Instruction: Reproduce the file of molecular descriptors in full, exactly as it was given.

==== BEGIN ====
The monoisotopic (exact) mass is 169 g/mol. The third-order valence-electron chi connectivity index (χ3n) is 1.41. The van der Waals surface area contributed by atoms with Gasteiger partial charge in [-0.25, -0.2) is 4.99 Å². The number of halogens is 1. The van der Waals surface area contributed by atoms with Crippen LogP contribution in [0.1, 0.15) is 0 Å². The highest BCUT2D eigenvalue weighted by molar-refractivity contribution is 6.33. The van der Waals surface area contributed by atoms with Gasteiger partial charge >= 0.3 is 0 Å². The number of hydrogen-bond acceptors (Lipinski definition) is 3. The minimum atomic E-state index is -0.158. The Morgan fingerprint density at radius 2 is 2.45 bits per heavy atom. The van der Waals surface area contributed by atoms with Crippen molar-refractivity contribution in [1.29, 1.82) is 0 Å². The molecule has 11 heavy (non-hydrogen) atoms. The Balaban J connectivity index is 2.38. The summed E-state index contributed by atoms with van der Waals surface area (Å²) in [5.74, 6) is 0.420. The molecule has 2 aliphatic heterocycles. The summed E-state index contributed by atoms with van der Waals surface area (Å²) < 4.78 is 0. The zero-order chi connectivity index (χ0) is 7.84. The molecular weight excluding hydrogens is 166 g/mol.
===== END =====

The monoisotopic (exact) mass is 169 g/mol. The third-order valence-electron chi connectivity index (χ3n) is 1.41. The van der Waals surface area contributed by atoms with Gasteiger partial charge in [-0.25, -0.2) is 4.99 Å². The number of halogens is 1. The van der Waals surface area contributed by atoms with Crippen LogP contribution in [0.1, 0.15) is 0 Å². The highest BCUT2D eigenvalue weighted by molar-refractivity contribution is 6.33. The van der Waals surface area contributed by atoms with Gasteiger partial charge >= 0.3 is 0 Å². The number of hydrogen-bond acceptors (Lipinski definition) is 3. The minimum atomic E-state index is -0.158. The Morgan fingerprint density at radius 2 is 2.45 bits per heavy atom. The van der Waals surface area contributed by atoms with Crippen molar-refractivity contribution in [1.29, 1.82) is 0 Å². The molecule has 11 heavy (non-hydrogen) atoms. The Balaban J connectivity index is 2.38. The summed E-state index contributed by atoms with van der Waals surface area (Å²) in [5.74, 6) is 0.420. The molecule has 2 aliphatic heterocycles. The summed E-state index contributed by atoms with van der Waals surface area (Å²) < 4.78 is 0. The zero-order chi connectivity index (χ0) is 7.84. The molecular weight excluding hydrogens is 166 g/mol.